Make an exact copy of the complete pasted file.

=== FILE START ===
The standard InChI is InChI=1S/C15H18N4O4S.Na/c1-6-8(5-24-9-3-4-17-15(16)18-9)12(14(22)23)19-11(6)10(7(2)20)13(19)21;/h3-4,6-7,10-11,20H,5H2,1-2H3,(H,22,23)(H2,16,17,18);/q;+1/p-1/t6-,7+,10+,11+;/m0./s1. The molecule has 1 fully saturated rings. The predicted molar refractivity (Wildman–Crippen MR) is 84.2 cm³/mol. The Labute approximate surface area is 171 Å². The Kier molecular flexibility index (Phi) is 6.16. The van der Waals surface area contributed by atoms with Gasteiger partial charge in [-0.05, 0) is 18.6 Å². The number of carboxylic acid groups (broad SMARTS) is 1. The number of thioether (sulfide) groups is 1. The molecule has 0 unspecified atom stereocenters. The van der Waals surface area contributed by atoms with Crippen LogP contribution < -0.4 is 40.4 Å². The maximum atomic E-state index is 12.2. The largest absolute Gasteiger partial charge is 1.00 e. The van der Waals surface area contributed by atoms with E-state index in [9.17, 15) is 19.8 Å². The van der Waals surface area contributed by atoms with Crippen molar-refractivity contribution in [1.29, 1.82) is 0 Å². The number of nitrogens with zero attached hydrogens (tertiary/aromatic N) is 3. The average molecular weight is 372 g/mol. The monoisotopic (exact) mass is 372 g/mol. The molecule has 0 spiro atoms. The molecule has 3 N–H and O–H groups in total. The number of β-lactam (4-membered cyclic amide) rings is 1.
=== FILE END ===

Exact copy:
The standard InChI is InChI=1S/C15H18N4O4S.Na/c1-6-8(5-24-9-3-4-17-15(16)18-9)12(14(22)23)19-11(6)10(7(2)20)13(19)21;/h3-4,6-7,10-11,20H,5H2,1-2H3,(H,22,23)(H2,16,17,18);/q;+1/p-1/t6-,7+,10+,11+;/m0./s1. The molecule has 1 fully saturated rings. The predicted molar refractivity (Wildman–Crippen MR) is 84.2 cm³/mol. The Labute approximate surface area is 171 Å². The Kier molecular flexibility index (Phi) is 6.16. The van der Waals surface area contributed by atoms with Gasteiger partial charge in [-0.05, 0) is 18.6 Å². The number of carboxylic acid groups (broad SMARTS) is 1. The number of thioether (sulfide) groups is 1. The molecule has 0 unspecified atom stereocenters. The van der Waals surface area contributed by atoms with Crippen LogP contribution < -0.4 is 40.4 Å². The maximum atomic E-state index is 12.2. The largest absolute Gasteiger partial charge is 1.00 e. The van der Waals surface area contributed by atoms with E-state index in [9.17, 15) is 19.8 Å². The van der Waals surface area contributed by atoms with Crippen molar-refractivity contribution in [1.29, 1.82) is 0 Å². The number of nitrogens with zero attached hydrogens (tertiary/aromatic N) is 3. The average molecular weight is 372 g/mol. The monoisotopic (exact) mass is 372 g/mol. The molecule has 0 spiro atoms. The molecule has 3 N–H and O–H groups in total. The number of β-lactam (4-membered cyclic amide) rings is 1.